Cars in Cyprus

Renting cars in Cyprus

If you are just visiting Cyprus, you may want to rent a car to visit other parts of the island. Your travel agent may arrange this; alternatively, it is usually possible to book at car when you arrive at the airport. However it is usually much better value to ask one of the locals for a recommendation. There are many small hire companies who charge around 30 euros per day (more in high season) for a three-day hire, and inevitably some are better than others.

You will need to have your driving licence with you when booking a rental car, and probably your passport too.

Importing a car to Cyprus

Importing a car is possible, but complicated and expensive if you want to keep it in the country for more than three months. You will have to undergo a series of registration processes, which various officials will interpret differently! You will also have to pay significant fees.

Cyprus has left-side driving, so cars from mainland Europe or elsewhere with right-side driving would need to have the steering changed to the other side before being allowed to register the car for long-term usage.

Buying a car in Cyprus

Buying a car is relatively easy in Cyprus, and tends to be less expensive than the UK, although the quality is variable. You will find many showrooms with salesmen more than willing to sell you a car. If you are knowledgeable and ask the right questions, you may well find a good bargain. You may even be able to negotiate a better price than the one on offer.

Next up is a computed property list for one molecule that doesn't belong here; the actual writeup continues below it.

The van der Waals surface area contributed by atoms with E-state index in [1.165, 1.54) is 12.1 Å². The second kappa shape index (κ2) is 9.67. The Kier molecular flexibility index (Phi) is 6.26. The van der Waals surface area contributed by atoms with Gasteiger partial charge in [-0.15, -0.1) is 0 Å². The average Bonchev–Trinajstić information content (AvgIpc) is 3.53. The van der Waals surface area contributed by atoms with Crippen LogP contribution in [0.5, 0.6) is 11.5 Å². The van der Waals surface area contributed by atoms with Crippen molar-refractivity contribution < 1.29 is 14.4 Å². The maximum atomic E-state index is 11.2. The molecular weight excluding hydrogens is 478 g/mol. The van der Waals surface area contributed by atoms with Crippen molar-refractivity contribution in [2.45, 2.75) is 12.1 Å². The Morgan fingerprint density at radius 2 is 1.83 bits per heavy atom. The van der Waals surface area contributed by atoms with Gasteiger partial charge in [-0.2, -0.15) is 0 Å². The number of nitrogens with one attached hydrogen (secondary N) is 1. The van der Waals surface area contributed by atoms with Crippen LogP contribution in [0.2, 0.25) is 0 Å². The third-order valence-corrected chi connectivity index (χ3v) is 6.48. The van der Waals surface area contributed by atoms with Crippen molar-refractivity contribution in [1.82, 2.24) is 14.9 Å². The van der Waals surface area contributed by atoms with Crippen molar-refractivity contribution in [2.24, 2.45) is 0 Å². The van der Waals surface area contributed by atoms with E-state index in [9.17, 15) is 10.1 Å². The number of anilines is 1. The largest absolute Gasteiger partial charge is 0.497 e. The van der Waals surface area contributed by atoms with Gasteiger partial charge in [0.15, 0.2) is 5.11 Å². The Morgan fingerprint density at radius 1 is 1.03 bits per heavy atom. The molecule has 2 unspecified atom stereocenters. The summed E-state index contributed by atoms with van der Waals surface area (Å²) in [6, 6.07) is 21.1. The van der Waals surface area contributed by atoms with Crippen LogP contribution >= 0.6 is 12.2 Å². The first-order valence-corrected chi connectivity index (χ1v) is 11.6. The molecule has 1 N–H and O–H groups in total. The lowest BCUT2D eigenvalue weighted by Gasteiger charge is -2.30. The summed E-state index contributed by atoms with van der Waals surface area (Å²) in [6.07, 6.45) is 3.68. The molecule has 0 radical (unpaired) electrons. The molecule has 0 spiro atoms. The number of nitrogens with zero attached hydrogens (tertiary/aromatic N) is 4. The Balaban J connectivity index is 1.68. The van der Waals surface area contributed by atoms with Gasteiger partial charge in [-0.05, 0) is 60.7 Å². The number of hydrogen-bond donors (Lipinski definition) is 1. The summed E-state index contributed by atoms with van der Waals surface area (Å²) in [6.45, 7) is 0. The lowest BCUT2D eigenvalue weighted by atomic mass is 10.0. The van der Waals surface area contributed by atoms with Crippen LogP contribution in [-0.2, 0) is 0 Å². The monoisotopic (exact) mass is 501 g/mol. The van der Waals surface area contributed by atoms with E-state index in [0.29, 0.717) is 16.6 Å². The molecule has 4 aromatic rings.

There are also plenty of private sales; you may see one advertised in the paper, or on a board at the supermarket. You may even see a car parked on some waste ground with a ‘For Sale’ sign on it and a mobile number. If you know what you are doing, or can take a car expert with you, you may get an excellent deal. On the other hand, you may end up with a disaster. Let the buyer beware!

Cars must be taxed yearly and insured, as in most other countries of the world. The tax is due on the 1st January each year although, in typical Cyprus style, it is usually impossible actually to pay it until at least the middle of January. Reminders are not sent – you are responsible for getting your car taxed. Prosecutions for non-taxed cars begin in March. The fees – which very enormously depending on the size of the engine – can be paid at banks or co-operative societies, or online. You can usually print your own certificate.

MOT tests were introduced in the year 2000, starting with the very oldest vehicles still on the roads. Our first MOT was due in 2003, and is currently every other year while they still catch up on the backlog. There are many garages which can deal with car repairs and maintenance, and the MOT testing; however some are considerably better than others. As with many things in Cyprus, it’s best to ask around and take personal recommendations. It took us a year or two to find a mechanic who we were happy with.